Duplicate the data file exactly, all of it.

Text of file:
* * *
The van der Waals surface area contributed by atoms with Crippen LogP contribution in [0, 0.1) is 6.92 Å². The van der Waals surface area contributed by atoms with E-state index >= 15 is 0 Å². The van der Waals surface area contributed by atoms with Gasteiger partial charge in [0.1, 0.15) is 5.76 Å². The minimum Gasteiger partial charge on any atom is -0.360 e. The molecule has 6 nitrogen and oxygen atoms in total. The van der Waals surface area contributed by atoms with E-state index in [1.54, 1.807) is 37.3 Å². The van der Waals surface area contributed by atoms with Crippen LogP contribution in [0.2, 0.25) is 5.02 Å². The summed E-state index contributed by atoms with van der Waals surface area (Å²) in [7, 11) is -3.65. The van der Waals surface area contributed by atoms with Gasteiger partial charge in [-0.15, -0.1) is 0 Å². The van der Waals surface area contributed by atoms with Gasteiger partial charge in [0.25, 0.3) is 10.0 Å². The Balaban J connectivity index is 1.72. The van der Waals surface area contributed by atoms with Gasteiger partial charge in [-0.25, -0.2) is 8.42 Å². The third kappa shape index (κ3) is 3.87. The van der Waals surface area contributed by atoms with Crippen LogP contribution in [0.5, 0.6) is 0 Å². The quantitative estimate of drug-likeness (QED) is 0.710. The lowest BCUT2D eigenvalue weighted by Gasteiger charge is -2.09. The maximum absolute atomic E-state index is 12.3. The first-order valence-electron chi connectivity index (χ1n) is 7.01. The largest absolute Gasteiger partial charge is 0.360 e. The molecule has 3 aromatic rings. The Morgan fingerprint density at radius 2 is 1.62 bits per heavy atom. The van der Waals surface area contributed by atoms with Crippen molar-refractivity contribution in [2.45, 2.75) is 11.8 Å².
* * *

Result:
The van der Waals surface area contributed by atoms with Crippen LogP contribution in [0, 0.1) is 6.92 Å². The van der Waals surface area contributed by atoms with E-state index >= 15 is 0 Å². The van der Waals surface area contributed by atoms with Gasteiger partial charge in [0.1, 0.15) is 5.76 Å². The minimum Gasteiger partial charge on any atom is -0.360 e. The molecule has 6 nitrogen and oxygen atoms in total. The van der Waals surface area contributed by atoms with E-state index in [1.54, 1.807) is 37.3 Å². The van der Waals surface area contributed by atoms with Crippen LogP contribution in [0.2, 0.25) is 5.02 Å². The summed E-state index contributed by atoms with van der Waals surface area (Å²) in [7, 11) is -3.65. The van der Waals surface area contributed by atoms with Gasteiger partial charge in [-0.15, -0.1) is 0 Å². The van der Waals surface area contributed by atoms with Gasteiger partial charge in [0.25, 0.3) is 10.0 Å². The Balaban J connectivity index is 1.72. The van der Waals surface area contributed by atoms with Gasteiger partial charge in [-0.25, -0.2) is 8.42 Å². The third kappa shape index (κ3) is 3.87. The van der Waals surface area contributed by atoms with Crippen LogP contribution in [0.5, 0.6) is 0 Å². The quantitative estimate of drug-likeness (QED) is 0.710. The lowest BCUT2D eigenvalue weighted by Gasteiger charge is -2.09. The maximum absolute atomic E-state index is 12.3. The first-order valence-electron chi connectivity index (χ1n) is 7.01. The largest absolute Gasteiger partial charge is 0.360 e. The molecule has 3 aromatic rings. The Morgan fingerprint density at radius 2 is 1.62 bits per heavy atom. The van der Waals surface area contributed by atoms with Crippen molar-refractivity contribution in [2.45, 2.75) is 11.8 Å².